The Lost City of Z: A Tale of Deadly Obsession in the Amazon by David Grann had been languishing in my to-read pile for the last few years. I was finally prompted to pick it up when I learned about an upcoming movie adaptation (to be released in April) (and I love that, in the trailers I've seen, they pronounce "Z" as "Zed," in the British/Canadian fashion!).
I don't know why books like "The Lost City of Z" (and, for example, "Into the Silence" by Wade Davis, a few years back) fascinate me so much. I loved learning about North American explorers such as Samuel de Champlain and Pierre de la Verendrye and Alexander Mackenzie when I was in school -- and Daniel Boone was my childhood hero! -- so maybe it's the allure of discovering new worlds. (Or perhaps it's because I know it's something I would never, ever do myself, lol.)
"The Lost City of Z" tells the true story of British explorer Percy Fawcett, who made multiple trips to the Amazon jungle in the early part of the 20th century -- first to map the region for the Royal Geographic Society, and then to pursue his growing obsession with finding a lost city of untold riches. Some called it El Dorado; Fawcett called it Z. Fawcett, along with his son Jack, disappeared into the jungle for the final time in 1925 in search of Z. The book also tells the stories of subsequent expeditions mounted to learn what happened to Fawcett -- including the author's personal journey to pick up the trail, more than 75 years later.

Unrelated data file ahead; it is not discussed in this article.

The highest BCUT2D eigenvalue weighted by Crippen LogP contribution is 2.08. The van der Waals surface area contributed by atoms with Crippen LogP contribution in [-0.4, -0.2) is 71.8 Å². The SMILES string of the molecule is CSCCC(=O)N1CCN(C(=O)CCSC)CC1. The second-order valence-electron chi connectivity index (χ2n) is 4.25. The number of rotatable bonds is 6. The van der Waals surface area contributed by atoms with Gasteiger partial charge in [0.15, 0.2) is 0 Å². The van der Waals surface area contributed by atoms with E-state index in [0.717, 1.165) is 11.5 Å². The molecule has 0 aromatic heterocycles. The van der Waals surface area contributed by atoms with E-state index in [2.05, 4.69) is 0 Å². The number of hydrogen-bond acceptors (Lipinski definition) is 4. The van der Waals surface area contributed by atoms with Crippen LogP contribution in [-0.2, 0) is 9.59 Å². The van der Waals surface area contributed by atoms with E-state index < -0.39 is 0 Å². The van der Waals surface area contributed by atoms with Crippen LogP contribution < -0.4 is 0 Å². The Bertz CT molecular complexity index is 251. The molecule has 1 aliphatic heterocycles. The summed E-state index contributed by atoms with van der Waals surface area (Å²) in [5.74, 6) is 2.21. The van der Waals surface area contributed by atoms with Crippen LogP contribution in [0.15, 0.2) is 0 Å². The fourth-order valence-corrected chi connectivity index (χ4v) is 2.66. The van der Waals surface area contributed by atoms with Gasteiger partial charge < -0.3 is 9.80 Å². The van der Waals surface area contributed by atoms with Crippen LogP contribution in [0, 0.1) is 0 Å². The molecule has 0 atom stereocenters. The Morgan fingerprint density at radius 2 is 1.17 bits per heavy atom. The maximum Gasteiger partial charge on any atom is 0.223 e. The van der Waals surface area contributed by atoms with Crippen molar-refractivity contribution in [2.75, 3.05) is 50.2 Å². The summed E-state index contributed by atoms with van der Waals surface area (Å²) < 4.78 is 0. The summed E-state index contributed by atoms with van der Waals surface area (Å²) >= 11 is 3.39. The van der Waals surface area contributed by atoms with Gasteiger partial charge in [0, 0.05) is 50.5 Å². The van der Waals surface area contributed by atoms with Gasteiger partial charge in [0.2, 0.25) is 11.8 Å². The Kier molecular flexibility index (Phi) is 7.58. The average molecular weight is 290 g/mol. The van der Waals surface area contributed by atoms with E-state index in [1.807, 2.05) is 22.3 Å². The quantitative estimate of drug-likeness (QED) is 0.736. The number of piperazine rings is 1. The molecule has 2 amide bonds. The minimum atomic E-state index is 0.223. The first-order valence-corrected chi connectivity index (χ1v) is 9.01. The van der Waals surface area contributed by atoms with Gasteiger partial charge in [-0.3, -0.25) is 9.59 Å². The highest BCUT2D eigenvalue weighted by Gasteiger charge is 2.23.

Overall, I enjoyed the book. Having said that, I'm debating whether to see the movie. Be forewarned, this is not a book for the squeamish (it doesn't overly dwell on the "ick" factor -- but it's there...), and I can just imagine how it will translate onto film...! Reading about the bugs, snakes (like Indiana Jones, I HATE SNAKES), parasites, piranhas, cannibals (!) and other creatures that have made exploration of the Amazon so difficult was cringe-inducing (and reminded me why I haven't been camping in 40 years, let alone trekking into the Amazon). Fawcett and his men (not to mention their poor horses and other animals) endured incredible hardship, and it's amazing to me that he returned not just once but several times over the years (he came to believe he was invincible). It was also sobering to read the author's descriptions of what's happened to the Amazon in the years since Fawcett first explored the area: huge swaths of the jungle have been clearcut or burned in the name of commerce, altering the ecosystem, perhaps irreversably.
The ending was not quite what I expected, and still leaves many questions unanswered -- but it was satisfying in its own way. (Kind of like life after infertility & loss, lol.)
This was book #4 that I've read so far in 2017, bringing me to 17% of my Goodreads Reading Challenge Goal for this year of 24 books.